Allylamine

Summary

Allylamine is an organic compound with the formula C3H5NH2. This colorless liquid is the simplest stable unsaturated amine.

Allylamine
Allylamine.png
Allylamine-3D-balls.png
Names
Preferred IUPAC name
Prop-2-en-1-amine[1]
Other names
2-Propen-1-amine
2-Propenamine
Allyl amine
3-Amino-prop-1-ene
3-Aminopropene
3-Aminopropylene
Monoallylamine
Identifiers
  • 107-11-9 checkY
3D model (JSmol)
  • Interactive image
ChEMBL
  • ChEMBL57286 checkY
ChemSpider
  • 13835977 checkY
ECHA InfoCard 100.003.150 Edit this at Wikidata
EC Number
  • 203-463-9
  • 7853
RTECS number
  • BA5425000
UNII
  • 48G762T011 checkY
UN number 2334
  • DTXSID8024440 Edit this at Wikidata
  • InChI=1S/C3H7N/c1-2-3-4/h2H,1,3-4H2 checkY
    Key: VVJKKWFAADXIJK-UHFFFAOYSA-N checkY
  • InChI=1/C3H7N/c1-2-3-4/h2H,1,3-4H2
    Key: VVJKKWFAADXIJK-UHFFFAOYAW
  • C=CCN
Properties
C3H7N
Molar mass 57.096 g·mol−1
Appearance Colorless liquid
Density 0.7630 g/cm3, liquid
Melting point −88 °C (−126 °F; 185 K)
Boiling point 55 to 58 °C (131 to 136 °F; 328 to 331 K)
Acidity (pKa) 9.49 (conjugate acid; H2O)[2]
Hazards
Occupational safety and health (OHS/OSH):
Main hazards
Lachrymatory
GHS labelling:
GHS02: FlammableGHS06: ToxicGHS07: Exclamation markGHS08: Health hazardGHS09: Environmental hazard
Danger
H225, H301, H310, H315, H319, H330, H335, H371, H373, H411
P210, P233, P240, P241, P242, P243, P260, P261, P262, P264, P270, P271, P273, P280, P284, P301+P310, P302+P350, P302+P352, P303+P361+P353, P304+P340, P305+P351+P338, P309+P311, P310, P312, P314, P320, P321, P322, P330, P332+P313, P337+P313, P361, P362, P363, P370+P378, P391, P403+P233, P403+P235, P405, P501
NFPA 704 (fire diamond)
4
3
Flash point −28 °C (−18 °F; 245 K)
374 °C (705 °F; 647 K)
Explosive limits 2-22%
Lethal dose or concentration (LD, LC):
106 mg/kg
Related compounds
Related amine
Propylamine
Related compounds
Allyl alcohol
Except where otherwise noted, data are given for materials in their standard state (at 25 °C [77 °F], 100 kPa).
checkY verify (what is checkY☒N ?)
Infobox references

Production and reactionsEdit

All three allylamines, mono-, di-, and triallylamine, are produced by the treating allyl chloride with ammonia followed by distillation.[3] Or by the reaction of allyl chloride with Hexamine.[4] Pure samples can be prepared by hydrolysis of allyl isothiocyanate.[5] It behaves as a typical amine.[6]

Polymerization can be used to prepare the homopolymer (polyallylamine) or copolymers. The polymers are promising membranes for use in reverse osmosis.[3]

Other allylaminesEdit

Diallylamine is a precursor to industrial products. Functionalized allylamines have pharmaceutical applications. Pharmaceutically important allylamines include flunarizine and naftifine. Flunarizine aids in the relief of migraines while naftifine acts to fight common fungus causing infections such as athlete's foot, jock itch, and ringworm.[7]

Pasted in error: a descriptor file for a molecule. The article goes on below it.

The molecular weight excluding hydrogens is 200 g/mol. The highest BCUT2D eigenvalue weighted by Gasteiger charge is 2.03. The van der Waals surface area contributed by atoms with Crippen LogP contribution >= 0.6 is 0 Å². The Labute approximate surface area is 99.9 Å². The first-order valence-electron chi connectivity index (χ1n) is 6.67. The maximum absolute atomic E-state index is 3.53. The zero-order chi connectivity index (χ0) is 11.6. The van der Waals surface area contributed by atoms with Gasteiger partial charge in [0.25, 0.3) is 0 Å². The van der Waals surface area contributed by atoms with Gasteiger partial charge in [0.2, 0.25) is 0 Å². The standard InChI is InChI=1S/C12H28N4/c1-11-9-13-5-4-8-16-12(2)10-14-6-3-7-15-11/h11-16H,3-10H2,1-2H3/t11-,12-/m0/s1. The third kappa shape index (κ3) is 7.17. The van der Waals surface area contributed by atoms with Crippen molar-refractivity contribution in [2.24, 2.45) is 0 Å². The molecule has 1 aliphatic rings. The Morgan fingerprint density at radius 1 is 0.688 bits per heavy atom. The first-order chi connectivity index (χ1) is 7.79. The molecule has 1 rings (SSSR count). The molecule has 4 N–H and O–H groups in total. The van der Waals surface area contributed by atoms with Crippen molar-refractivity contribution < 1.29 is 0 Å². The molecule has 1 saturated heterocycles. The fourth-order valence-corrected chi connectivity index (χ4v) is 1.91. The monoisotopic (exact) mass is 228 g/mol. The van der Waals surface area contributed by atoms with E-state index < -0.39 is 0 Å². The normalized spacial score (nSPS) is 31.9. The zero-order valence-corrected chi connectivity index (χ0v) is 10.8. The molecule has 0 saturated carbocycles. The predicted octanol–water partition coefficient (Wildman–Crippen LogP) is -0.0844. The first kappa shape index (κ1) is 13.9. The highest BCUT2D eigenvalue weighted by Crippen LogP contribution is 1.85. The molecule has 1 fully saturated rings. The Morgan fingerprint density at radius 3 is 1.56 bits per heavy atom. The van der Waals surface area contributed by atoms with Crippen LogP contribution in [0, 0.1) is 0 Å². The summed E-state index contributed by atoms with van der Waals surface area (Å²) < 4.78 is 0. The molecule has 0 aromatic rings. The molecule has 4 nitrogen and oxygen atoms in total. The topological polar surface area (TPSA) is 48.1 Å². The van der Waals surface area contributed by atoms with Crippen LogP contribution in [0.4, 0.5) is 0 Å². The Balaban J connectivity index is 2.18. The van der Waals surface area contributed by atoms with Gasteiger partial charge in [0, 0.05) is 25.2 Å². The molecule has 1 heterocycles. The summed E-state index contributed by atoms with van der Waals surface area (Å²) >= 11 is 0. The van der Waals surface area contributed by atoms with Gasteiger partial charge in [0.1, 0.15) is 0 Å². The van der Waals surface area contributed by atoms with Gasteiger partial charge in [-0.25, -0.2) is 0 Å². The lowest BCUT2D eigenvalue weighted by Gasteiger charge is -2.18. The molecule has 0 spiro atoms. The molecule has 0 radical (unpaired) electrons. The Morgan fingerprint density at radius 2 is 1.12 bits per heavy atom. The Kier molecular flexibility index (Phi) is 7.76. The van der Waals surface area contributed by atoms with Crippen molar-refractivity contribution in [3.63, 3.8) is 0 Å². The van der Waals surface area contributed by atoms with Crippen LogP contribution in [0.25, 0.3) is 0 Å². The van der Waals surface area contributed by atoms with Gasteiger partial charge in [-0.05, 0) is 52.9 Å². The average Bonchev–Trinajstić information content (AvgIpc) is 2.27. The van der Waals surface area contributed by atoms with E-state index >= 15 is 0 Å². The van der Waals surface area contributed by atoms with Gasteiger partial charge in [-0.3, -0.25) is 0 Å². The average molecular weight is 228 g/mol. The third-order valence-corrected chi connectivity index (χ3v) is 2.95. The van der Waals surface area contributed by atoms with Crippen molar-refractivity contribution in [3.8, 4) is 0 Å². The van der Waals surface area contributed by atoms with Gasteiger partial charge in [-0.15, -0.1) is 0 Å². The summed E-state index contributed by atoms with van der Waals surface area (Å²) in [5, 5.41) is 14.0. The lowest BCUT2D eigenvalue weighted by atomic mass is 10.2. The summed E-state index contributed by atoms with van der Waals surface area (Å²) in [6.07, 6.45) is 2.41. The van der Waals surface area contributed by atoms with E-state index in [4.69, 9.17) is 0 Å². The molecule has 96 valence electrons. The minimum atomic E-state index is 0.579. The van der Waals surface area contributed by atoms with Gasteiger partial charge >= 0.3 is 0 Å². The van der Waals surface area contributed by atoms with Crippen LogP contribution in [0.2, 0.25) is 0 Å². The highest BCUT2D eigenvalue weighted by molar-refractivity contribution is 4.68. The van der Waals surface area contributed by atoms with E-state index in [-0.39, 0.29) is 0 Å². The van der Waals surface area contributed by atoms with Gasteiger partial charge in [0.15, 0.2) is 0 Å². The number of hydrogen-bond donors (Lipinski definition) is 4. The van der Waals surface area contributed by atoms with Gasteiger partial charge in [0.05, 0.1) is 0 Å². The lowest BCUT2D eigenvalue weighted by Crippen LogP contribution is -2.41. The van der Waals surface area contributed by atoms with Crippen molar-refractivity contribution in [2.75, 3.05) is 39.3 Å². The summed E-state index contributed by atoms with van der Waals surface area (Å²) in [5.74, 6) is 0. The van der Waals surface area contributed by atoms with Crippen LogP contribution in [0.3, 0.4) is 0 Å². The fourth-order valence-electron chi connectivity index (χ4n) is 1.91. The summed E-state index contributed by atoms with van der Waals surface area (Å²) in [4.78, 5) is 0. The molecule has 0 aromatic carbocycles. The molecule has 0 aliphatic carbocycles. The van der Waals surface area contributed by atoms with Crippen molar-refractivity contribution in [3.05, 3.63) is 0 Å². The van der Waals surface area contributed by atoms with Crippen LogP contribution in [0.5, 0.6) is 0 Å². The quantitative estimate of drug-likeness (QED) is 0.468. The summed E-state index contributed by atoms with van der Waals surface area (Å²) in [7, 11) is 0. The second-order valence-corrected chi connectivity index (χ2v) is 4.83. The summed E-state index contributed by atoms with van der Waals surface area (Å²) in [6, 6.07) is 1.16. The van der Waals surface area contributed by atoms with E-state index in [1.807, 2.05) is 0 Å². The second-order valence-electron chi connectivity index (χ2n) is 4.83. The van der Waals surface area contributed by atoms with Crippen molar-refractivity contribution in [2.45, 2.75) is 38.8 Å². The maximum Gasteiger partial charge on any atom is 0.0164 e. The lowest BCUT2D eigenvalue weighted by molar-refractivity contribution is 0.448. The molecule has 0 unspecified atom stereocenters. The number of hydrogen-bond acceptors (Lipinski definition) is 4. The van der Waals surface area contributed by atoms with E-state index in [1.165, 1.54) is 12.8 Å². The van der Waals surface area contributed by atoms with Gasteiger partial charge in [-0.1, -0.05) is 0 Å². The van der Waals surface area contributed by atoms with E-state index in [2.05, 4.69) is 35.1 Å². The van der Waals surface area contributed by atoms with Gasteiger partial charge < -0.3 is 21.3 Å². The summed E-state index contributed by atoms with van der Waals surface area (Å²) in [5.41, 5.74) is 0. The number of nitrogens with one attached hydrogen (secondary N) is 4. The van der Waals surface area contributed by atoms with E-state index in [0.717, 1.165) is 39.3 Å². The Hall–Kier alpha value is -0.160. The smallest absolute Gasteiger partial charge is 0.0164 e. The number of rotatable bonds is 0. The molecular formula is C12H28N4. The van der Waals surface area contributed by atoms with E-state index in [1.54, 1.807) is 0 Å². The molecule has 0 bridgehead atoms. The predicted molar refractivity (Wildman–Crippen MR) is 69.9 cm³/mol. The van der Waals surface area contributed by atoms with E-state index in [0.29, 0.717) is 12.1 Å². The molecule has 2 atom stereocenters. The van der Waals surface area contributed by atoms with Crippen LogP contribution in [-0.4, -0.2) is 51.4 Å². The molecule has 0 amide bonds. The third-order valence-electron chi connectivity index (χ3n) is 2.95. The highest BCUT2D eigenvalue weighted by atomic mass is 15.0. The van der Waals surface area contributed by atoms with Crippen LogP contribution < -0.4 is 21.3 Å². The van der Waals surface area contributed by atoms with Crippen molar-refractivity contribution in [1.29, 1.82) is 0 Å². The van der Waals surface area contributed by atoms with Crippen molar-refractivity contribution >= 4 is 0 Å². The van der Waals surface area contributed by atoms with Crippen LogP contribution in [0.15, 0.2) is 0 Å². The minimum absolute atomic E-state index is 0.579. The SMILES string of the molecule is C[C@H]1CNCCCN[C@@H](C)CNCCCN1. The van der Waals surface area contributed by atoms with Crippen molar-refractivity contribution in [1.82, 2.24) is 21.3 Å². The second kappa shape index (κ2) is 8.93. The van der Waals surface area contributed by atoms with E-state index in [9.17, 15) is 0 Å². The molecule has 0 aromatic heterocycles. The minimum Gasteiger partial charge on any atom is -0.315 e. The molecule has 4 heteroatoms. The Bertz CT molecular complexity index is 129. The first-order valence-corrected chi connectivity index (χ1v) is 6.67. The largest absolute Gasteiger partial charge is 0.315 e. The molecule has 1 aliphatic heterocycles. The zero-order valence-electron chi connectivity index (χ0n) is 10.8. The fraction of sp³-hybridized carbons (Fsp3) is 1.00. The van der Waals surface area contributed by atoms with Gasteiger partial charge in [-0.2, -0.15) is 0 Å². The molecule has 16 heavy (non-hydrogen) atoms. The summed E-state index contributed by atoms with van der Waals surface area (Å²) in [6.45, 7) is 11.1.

Flunarizine and naftifine are pharmacologically active allylamines.

SafetyEdit

Allylamine, like other allyl derivatives is a lachrymator and skin irritant. Its oral LD50 is 106 mg/kg for rats.

ReferencesEdit

  1. ^ Nomenclature of Organic Chemistry : IUPAC Recommendations and Preferred Names 2013 (Blue Book). Cambridge: The Royal Society of Chemistry. 2014. p. 681. doi:10.1039/9781849733069-FP001. ISBN 978-0-85404-182-4.
  2. ^ Hall, H. K. (1957). "Correlation of the Base Strengths of Amines". Journal of the American Chemical Society. 79 (20): 5441–5444. doi:10.1021/ja01577a030.
  3. ^ a b Ludger Krähling; Jürgen Krey; Gerald Jakobson; Johann Grolig; Leopold Miksche (2002). "Allyl Compounds". Ullmann's Encyclopedia of Industrial Chemistry. Weinheim: Wiley-VCH. doi:10.1002/14356007.a01_425. ISBN 3527306730.
  4. ^ "Synthesis of allylamine in ethanol". ResearchGate. Retrieved 2020-06-30.
  5. ^ M. T. Leffler (1938). "Allylamine". Organic Syntheses. 18: 5. doi:10.15227/orgsyn.018.0005.
  6. ^ Henk de Koning, W. Nico Speckamp "Allylamine" in Encyclopedia of Reagents for Organic Synthesis, 2001, John Wiley & Sons, Weinheim. doi:10.1002/047084289X.ra043 Article Online Posting Date: April 15, 2001
  7. ^ Beck, John F.; Samblanet, Danielle C.; Schmidt, Joseph A. R. (1 January 2013). "Palladium catalyzed intermolecular hydroamination of 1-substituted allenes: an atom-economical method for the synthesis of N-allylamines". RSC Advances. 3 (43): 20708. Bibcode:2013RSCAd...320708B. doi:10.1039/c3ra43870h.

External linksEdit